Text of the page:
Jump to content



   arrowShare this page:
   

   Get email alerts  Subscribe to FREE Celiac.com email alerts

 
Ads by Google:
Celiac.com Sponsor:                                    


Photo
- - - - -

Relationship W/ A "non-gluten-free" Person


  • Please log in to reply
14 replies to this topic

#1 ashylu929

ashylu929

    New Community Member

  • Advanced Members
  • Pip
  • 21 posts

Posted 13 November 2008 - 10:40 AM

I am newly diagnosed with Celiac disease. My boyfriend is VERY VERY supportive, caring, and concerned. However, I worry that he will get sick of me never feeling well (as lately I have been constantly feeling like crap, even after going gluten-free.) Also, I don't want him to stop eating things that HE loves because of me. He is totally supportive of this all and offers to take me to get food, see doctors, tells me to get rest, etc. But, I dont ever want to be a burden or hassle on people, like him...or my mom/anyone who ever should cook for me. I guess for some reason I just have a guilt thing going on! For instance, he loves pizza. More than any food on the planet! But, I know that he hesitates to order it because of me. Then I feel bad. I know he'd be healthier for NOT eating it, but that isn't the issue. Also, lately I have been so tired and feeling icky that a lot of the time we spend together is me laying around. He would never say it frustrates him but I have to wonder if it does. He says he loves me and the whole package, everything that comes along with it, but I can't help feeling bad....our favorite activity on weekends was to go out to different restaurants and try new places and new foods....and now, going out to eat is so frustrating for me. Probably for him, too, though he'd never say anything. Anyone have any advice?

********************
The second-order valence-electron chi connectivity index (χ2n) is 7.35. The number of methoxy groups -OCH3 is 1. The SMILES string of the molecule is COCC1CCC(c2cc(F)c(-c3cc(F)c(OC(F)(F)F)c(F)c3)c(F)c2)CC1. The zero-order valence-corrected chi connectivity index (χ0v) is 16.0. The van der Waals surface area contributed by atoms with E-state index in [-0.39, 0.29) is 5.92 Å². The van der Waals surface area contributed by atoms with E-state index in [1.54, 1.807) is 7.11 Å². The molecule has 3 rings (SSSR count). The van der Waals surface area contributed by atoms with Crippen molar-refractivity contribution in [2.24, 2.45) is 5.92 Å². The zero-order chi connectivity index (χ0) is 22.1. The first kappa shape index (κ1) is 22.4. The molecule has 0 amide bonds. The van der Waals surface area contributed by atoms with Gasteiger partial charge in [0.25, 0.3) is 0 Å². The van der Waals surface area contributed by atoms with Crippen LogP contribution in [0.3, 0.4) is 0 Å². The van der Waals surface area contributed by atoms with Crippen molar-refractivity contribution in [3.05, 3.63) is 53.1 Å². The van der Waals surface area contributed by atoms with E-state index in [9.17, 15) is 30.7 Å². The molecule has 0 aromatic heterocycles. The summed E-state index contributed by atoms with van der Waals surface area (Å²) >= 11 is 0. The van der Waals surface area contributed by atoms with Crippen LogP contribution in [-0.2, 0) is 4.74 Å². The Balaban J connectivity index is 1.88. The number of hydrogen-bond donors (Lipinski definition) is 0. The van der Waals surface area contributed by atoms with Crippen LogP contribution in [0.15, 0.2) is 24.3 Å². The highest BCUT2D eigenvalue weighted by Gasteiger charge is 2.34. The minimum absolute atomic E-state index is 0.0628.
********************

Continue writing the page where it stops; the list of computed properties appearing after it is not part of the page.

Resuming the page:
• 0

Celiac.com Sponsor:

#2 DarkIvy

DarkIvy

    Advanced Community Member

  • Advanced Members
  • PipPipPipPipPipPip
  • 184 posts

Posted 13 November 2008 - 11:57 AM

Stop feeling guilty. Seriously. It won't get you anywhere.

DO count your lucky stars that you've been blessed with someone who is as supportive as your bf is, because many people aren't as lucky as you in that respect.

When I first went gluten-free, my bf was pretty supportive as well, and I too, felt kind of guilty. You know what? Two years later we're still together. It's fine. He didn't get "sick" of it, and he still eats whatever he wants. That said, he's used to the gluten-free diet and generally eats what I eat and loves my cooking, so he doesn't really mind. We have a pretty simple rule about him bringing gluten into the kitchen: he can have it as long as he cleans the mess up. It's not a big deal anymore. He's one of my biggest supporters and I can't tell you how much that's helped me out!